In most Asian-American funeral practices, incense is usually burnt at the grave whereby offering of some sacrifices at the funeral in some of the Asian populations may also be conducted. The spirit of the deceased person is accorded the relevant respect after the funeral shows by sharing of meals by a gathering of friends and relatives where all people who came to pay the final respects for the deceased person are normally appreciated or given thanks. Finally, a picture of the deceased person or even a plague is normally kept in the home of the deceased individual and displayed alongside other items to create a traditional shrine (Bateman, et al, 2009).
Social work values and Ethics
As a social worker, one has to commit herself or himself towards a particular set of values which also calls for respect for the dignity and worth of every individual. When dealing with the Asian-American population, it is therefore vital that social workers promote justice through respecting the rights of individuals to their advocacy, confidentiality and social action. Social workers can therefore take into account the cultural practices, believes and attitudes concerning specific communities or populations
Discussion of the Research Findings with a member of the Asian-American
According to the two verbal interviews I held with one of a mature and learned friend of mine from the Asian-American community, it was ascertained that most of the information I obtained from the research study were genuine other than some few parts which the interviewee said were uncommon. The interviewee concurred with almost all the information I had gathered regarding cultural diversity, illness, death and grieving among the Asian-American Populations but only differed with me on the aspect of cooking a chicken which was placed near the deceased person’s casket. The interview assured me that since he was born, that was a practice he had never witnessed in his life and that if it existed, then it was a tradition which was done some centuries back without his knowledge. It was however through interviewing the interviewee that it was realized that spirituality, religion and kinship ties played a significant part in the lives of the Asian-American population.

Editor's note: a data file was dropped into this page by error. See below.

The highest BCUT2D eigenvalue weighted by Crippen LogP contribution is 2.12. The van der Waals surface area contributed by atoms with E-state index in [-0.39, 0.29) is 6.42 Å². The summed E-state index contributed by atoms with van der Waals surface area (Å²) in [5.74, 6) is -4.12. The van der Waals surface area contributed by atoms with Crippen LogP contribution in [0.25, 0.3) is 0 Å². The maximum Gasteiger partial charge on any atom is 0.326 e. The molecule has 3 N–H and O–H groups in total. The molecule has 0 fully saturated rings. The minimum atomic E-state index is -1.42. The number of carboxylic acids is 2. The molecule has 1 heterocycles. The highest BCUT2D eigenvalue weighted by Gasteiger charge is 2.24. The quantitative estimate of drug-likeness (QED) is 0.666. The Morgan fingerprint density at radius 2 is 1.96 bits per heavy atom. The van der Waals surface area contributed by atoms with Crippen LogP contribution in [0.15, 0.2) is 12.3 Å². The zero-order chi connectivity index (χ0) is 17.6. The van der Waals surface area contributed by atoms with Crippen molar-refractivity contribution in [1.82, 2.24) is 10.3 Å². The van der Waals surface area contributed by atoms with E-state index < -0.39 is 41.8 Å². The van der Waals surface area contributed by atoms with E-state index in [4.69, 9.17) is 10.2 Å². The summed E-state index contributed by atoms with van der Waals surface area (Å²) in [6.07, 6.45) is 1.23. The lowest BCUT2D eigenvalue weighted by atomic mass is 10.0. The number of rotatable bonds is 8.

Cultural diversity is an essential component of the day today lives of human beings and thus it is important that the world’s inhabitants recognizes the other persons, beliefs, practices and attitudes in order to appreciate their way of life and culture. It is through such differences in beliefs, attitudes and practices that social work interaction with various cultural groups can have a greater influence on the social workers especially when interacting with the Asian American members. It only through appreciating other people’s culture that one can be able understands other people’s perceptions, beliefs and practices. A peaceful and considerate society is one in which equality is an essential component can be achieved. People across the different ethnic tribes should be taught. Any society that appreciates its people’s cultural diversity is known to rapidly grow, expand or develop as opposed to other society which racism racism, inequality and other bad social vices on specific individuals based on their color, race of gender (Gadsden, et al, 2009).